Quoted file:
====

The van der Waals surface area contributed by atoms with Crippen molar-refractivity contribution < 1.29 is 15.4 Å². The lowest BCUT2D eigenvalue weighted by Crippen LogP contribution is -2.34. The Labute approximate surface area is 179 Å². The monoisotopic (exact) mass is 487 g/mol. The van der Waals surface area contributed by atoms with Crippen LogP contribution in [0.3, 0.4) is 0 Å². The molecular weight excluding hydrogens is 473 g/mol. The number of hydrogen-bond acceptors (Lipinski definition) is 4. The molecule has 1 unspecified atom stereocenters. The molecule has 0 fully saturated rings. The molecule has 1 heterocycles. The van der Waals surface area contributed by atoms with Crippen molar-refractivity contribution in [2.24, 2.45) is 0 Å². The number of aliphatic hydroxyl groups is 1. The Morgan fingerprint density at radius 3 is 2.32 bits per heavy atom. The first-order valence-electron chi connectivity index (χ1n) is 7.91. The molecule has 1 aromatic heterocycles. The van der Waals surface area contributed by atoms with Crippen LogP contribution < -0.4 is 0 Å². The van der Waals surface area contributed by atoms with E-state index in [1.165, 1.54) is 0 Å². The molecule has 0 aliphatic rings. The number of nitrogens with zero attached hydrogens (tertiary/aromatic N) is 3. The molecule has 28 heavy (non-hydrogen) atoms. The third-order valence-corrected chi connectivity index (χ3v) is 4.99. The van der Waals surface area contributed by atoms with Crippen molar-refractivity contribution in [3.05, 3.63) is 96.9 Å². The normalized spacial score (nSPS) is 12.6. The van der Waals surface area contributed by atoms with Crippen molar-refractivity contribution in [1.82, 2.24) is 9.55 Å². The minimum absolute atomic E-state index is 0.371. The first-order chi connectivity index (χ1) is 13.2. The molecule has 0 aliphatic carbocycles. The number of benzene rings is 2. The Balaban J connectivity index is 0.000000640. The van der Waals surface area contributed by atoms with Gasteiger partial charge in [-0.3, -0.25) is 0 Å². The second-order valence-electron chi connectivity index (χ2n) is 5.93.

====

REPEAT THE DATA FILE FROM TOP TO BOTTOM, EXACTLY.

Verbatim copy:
The van der Waals surface area contributed by atoms with Crippen molar-refractivity contribution < 1.29 is 15.4 Å². The lowest BCUT2D eigenvalue weighted by Crippen LogP contribution is -2.34. The Labute approximate surface area is 179 Å². The monoisotopic (exact) mass is 487 g/mol. The van der Waals surface area contributed by atoms with Crippen LogP contribution in [0.3, 0.4) is 0 Å². The molecular weight excluding hydrogens is 473 g/mol. The number of hydrogen-bond acceptors (Lipinski definition) is 4. The molecule has 1 unspecified atom stereocenters. The molecule has 0 fully saturated rings. The molecule has 1 heterocycles. The van der Waals surface area contributed by atoms with Crippen molar-refractivity contribution in [2.24, 2.45) is 0 Å². The number of aliphatic hydroxyl groups is 1. The Morgan fingerprint density at radius 3 is 2.32 bits per heavy atom. The first-order valence-electron chi connectivity index (χ1n) is 7.91. The molecule has 1 aromatic heterocycles. The van der Waals surface area contributed by atoms with Crippen LogP contribution < -0.4 is 0 Å². The van der Waals surface area contributed by atoms with E-state index in [1.165, 1.54) is 0 Å². The molecule has 0 aliphatic rings. The number of nitrogens with zero attached hydrogens (tertiary/aromatic N) is 3. The molecule has 28 heavy (non-hydrogen) atoms. The third-order valence-corrected chi connectivity index (χ3v) is 4.99. The van der Waals surface area contributed by atoms with Crippen molar-refractivity contribution in [3.05, 3.63) is 96.9 Å². The normalized spacial score (nSPS) is 12.6. The van der Waals surface area contributed by atoms with Crippen molar-refractivity contribution in [1.82, 2.24) is 9.55 Å². The minimum absolute atomic E-state index is 0.371. The first-order chi connectivity index (χ1) is 13.2. The molecule has 0 aliphatic carbocycles. The number of benzene rings is 2. The Balaban J connectivity index is 0.000000640. The van der Waals surface area contributed by atoms with Gasteiger partial charge in [-0.3, -0.25) is 0 Å². The second-order valence-electron chi connectivity index (χ2n) is 5.93.